Thursday, March 3, 2016

Mayflower Tunic

Mayflower Tunic by Heidi Staples for Fabric Mutt

Okay, so technically it's Tunic B from Simplicity Pattern 1620, but I can never remember that. I finally was able to connect the dots (using my former American history teacher brain) that the Pilgrims sailed to America on the Mayflower in 1620, and from then on, this top has always been the Mayflower Tunic for me.

Mayflower Tunic by Heidi Staples for Fabric Mutt

I've said before that I rarely make the same project twice, but I've found that, when it comes to clothes, you really have to make an item at least twice to get it the way you want it. This is my fourth time making this pattern, and I feel like I've finally figured out what works for me. Here's what I learned:

1. Use the right fabric. In my experience, nothing works like rayon. It hangs, feels, and looks like a store bought garment -- in the best sense, I mean. I made my first two tops using quilting cotton, but it just doesn't quite work for clothing. My last two tunics were made with Cotton + Steel rayon, and it's phenomenal. I'm sold for life.

2. Better to go big than go small. I'm such a novice when it comes to clothes making, but I can tell you one thing: it's a lot easier to fix a garment that's too big than one that's too small. If you're not sure about measurements, go big. You can always take it in later if the fit isn't right. Being both tall and plus sized, it took me a lot of experimentation to get the right width and length for this garment, but when I finally hit the right numbers, I was in love with the outcome.

3. Finished seams wear best. Seeing the ragged state of my seams after earlier garments went through the wash, pushed me to do French seams on this last tunic (do an online search if you don't know what these are). Wow, does it make a difference. This top is going to stand up to washing much better than the others did.

4. Get help. If you're new to clothes making, as I certainly am, sometimes you need a little more guidance when it comes to some techniques. There's a ton of free information at your fingertips online, even video tutorials that show you exactly what to do. Don't hesitate to take advice when you need it.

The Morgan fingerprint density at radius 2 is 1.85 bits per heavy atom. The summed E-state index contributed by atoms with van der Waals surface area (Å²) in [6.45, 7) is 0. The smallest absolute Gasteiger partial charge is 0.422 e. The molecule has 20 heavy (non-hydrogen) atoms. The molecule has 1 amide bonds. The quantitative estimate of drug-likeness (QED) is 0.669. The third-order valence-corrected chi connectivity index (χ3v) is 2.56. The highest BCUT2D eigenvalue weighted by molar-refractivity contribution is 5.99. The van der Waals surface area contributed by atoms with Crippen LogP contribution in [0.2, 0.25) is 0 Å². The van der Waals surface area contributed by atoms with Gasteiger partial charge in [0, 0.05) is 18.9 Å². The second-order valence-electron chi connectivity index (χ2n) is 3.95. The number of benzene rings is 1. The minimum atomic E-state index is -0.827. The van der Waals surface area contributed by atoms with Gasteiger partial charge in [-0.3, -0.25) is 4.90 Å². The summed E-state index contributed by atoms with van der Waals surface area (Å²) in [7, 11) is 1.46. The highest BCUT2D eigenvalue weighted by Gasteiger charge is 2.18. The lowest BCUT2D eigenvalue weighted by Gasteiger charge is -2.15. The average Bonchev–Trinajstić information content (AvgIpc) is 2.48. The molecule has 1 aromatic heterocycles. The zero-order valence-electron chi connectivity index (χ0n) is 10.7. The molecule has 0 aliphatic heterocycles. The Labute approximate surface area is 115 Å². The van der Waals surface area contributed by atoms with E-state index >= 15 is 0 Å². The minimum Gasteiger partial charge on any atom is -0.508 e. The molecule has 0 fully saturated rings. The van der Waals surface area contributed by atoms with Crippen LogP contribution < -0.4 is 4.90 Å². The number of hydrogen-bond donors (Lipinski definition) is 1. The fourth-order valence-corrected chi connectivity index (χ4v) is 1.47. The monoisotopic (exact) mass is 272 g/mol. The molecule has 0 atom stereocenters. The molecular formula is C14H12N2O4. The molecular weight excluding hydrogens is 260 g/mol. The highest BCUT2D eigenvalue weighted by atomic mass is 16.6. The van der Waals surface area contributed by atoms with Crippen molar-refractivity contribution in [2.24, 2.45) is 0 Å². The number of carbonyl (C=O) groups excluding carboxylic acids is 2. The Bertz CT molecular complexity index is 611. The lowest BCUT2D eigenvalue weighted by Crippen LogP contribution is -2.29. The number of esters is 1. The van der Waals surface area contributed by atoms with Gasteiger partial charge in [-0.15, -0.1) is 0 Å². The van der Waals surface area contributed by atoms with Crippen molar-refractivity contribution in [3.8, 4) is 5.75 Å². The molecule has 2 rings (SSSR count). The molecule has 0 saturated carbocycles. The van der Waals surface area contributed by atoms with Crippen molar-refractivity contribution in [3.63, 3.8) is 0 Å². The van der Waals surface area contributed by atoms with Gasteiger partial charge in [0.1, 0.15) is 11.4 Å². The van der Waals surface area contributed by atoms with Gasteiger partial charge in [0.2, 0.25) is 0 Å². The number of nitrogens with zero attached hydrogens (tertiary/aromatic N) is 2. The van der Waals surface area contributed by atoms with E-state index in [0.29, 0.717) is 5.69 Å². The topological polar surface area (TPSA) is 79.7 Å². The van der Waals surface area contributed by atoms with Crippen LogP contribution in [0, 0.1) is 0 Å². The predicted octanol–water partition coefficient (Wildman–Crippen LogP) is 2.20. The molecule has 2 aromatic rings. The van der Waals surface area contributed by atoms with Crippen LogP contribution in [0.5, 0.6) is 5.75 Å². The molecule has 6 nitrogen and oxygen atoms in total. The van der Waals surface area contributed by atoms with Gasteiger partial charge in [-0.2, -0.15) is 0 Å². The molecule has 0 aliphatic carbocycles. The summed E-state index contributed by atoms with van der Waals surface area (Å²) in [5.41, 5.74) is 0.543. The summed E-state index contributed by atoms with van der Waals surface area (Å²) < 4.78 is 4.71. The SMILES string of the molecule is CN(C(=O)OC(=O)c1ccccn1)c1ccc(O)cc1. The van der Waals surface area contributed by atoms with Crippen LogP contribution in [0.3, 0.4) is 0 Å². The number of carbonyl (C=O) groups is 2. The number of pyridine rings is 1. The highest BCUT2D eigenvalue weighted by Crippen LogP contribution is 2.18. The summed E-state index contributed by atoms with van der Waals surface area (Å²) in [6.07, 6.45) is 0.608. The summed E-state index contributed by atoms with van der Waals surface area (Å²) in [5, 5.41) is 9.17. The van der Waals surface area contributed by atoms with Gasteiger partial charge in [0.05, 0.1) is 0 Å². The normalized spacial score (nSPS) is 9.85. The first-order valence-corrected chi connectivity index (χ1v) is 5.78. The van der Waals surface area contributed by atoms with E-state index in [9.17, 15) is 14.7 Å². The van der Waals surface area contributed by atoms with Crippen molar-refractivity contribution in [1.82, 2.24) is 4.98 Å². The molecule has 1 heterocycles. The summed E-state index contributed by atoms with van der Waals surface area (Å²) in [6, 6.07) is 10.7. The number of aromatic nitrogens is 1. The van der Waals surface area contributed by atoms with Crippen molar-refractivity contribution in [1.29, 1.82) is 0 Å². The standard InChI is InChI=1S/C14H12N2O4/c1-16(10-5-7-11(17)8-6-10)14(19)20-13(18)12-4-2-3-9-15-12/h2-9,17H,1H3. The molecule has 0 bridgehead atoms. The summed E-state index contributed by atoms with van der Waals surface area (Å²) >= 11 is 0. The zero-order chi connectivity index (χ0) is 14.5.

5. Give yourself grace. Every time I look at this top, I notice that the front print is just slightly off center, which both drives me crazy and reminds me to chill out. Do my skills have room for improvement? Sure. Is this garment wearable in public? Absolutely. Stop beating yourself up where you fall short and be thrilled that you're getting better every time you try again.


I have to do a quick shout-out to my friend Kim who makes these darling magnetic pin bowls and sells them here on Etsy. This bowl was such a fabulous tool to have on hand while I was pinning and cutting fabric!

For years I was terrified to attempt clothes, but I've been inching out of my comfort zone one step at a time. I'm planning to add a new tunic to my wardrobe at least once a month this year, and it's making me -- and my closet -- very happy.

11 comments:

  1. Heck yes to using other substrates. I made a skirt once out of quilting cotton and it doesn't "breathe" well for fabric. Plus I find that it doesn't wear well. I love voile and lawn most, but rayon is great too (as long as you have patience)! This is a great list of tips, Heidi. I'll be including it in my newsletter soon! Can't wait to see what other garments you make!

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  2. yay! It's so cute. Making note of this pattern number. I teach garment sewing at our LQS and agree with everything you said here! Nice job

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  3. I need to give rayon a try. Did you have to change the pattern piece sizes when you used french seams?

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  4. Thanks for the tips! A top for myself might be in order this year😁 And yay! You have the "faith" pin bowl, Kim's bowls are so beautiful!

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  5. There are various online sources to provide you informative details on this topic,
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  6. You did a beautiful job on this tunic! Love your little pin bowl!

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  7. I love the 1620 "retitling" -- that's hilarious -- and effective.

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  8. It looks wonderful!! Thanks for the inspiration ;)

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  9. What a great way to rename the pattern! Mayflower tunic sounds much nicer than just a number, anyway :) I'm dipping my toes into garment sewing too and made a dress out of poplin last year...I had never even heard of poplin before! Next I'm going to tackle knits, eventually...

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  11. Thanks for the giveaway! If I won I would like sushi rolls. This fabric is adorable for patchwork. This is the only place I saw for comments for the giveaway, Thank You

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Aren't you the sweetest!! Thanks for making my day by leaving a comment!

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